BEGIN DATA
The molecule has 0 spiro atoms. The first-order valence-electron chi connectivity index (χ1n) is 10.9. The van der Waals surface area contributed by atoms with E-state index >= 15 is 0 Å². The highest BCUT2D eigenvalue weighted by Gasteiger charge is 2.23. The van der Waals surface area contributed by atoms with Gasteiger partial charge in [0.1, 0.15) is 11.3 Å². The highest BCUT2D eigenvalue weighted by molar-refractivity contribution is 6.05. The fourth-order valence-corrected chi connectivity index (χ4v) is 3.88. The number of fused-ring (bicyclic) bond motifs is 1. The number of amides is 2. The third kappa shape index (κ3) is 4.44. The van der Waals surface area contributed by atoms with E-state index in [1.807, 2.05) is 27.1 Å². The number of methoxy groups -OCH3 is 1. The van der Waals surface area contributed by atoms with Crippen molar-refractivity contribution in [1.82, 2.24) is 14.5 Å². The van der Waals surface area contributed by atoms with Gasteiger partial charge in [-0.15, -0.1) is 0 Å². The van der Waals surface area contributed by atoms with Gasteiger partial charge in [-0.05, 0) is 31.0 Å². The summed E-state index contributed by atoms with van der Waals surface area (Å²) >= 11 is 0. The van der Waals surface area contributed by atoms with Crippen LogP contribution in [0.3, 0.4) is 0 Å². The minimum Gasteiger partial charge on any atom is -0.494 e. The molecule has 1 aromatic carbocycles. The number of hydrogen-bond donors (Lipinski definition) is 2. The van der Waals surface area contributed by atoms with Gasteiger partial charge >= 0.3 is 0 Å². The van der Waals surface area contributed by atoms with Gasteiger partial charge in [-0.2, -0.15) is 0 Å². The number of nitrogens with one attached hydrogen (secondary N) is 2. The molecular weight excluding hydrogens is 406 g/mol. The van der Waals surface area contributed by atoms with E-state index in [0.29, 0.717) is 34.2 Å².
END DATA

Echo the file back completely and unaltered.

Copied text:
The molecule has 0 spiro atoms. The first-order valence-electron chi connectivity index (χ1n) is 10.9. The van der Waals surface area contributed by atoms with E-state index >= 15 is 0 Å². The highest BCUT2D eigenvalue weighted by Gasteiger charge is 2.23. The van der Waals surface area contributed by atoms with Gasteiger partial charge in [0.1, 0.15) is 11.3 Å². The highest BCUT2D eigenvalue weighted by molar-refractivity contribution is 6.05. The fourth-order valence-corrected chi connectivity index (χ4v) is 3.88. The number of fused-ring (bicyclic) bond motifs is 1. The number of amides is 2. The third kappa shape index (κ3) is 4.44. The van der Waals surface area contributed by atoms with E-state index in [1.807, 2.05) is 27.1 Å². The number of methoxy groups -OCH3 is 1. The van der Waals surface area contributed by atoms with Crippen molar-refractivity contribution in [1.82, 2.24) is 14.5 Å². The van der Waals surface area contributed by atoms with Gasteiger partial charge in [-0.15, -0.1) is 0 Å². The van der Waals surface area contributed by atoms with Gasteiger partial charge in [-0.05, 0) is 31.0 Å². The summed E-state index contributed by atoms with van der Waals surface area (Å²) >= 11 is 0. The van der Waals surface area contributed by atoms with Crippen LogP contribution in [0.3, 0.4) is 0 Å². The minimum Gasteiger partial charge on any atom is -0.494 e. The molecule has 1 aromatic carbocycles. The number of hydrogen-bond donors (Lipinski definition) is 2. The van der Waals surface area contributed by atoms with Gasteiger partial charge >= 0.3 is 0 Å². The van der Waals surface area contributed by atoms with Gasteiger partial charge in [-0.2, -0.15) is 0 Å². The number of nitrogens with one attached hydrogen (secondary N) is 2. The molecular weight excluding hydrogens is 406 g/mol. The van der Waals surface area contributed by atoms with E-state index in [0.29, 0.717) is 34.2 Å².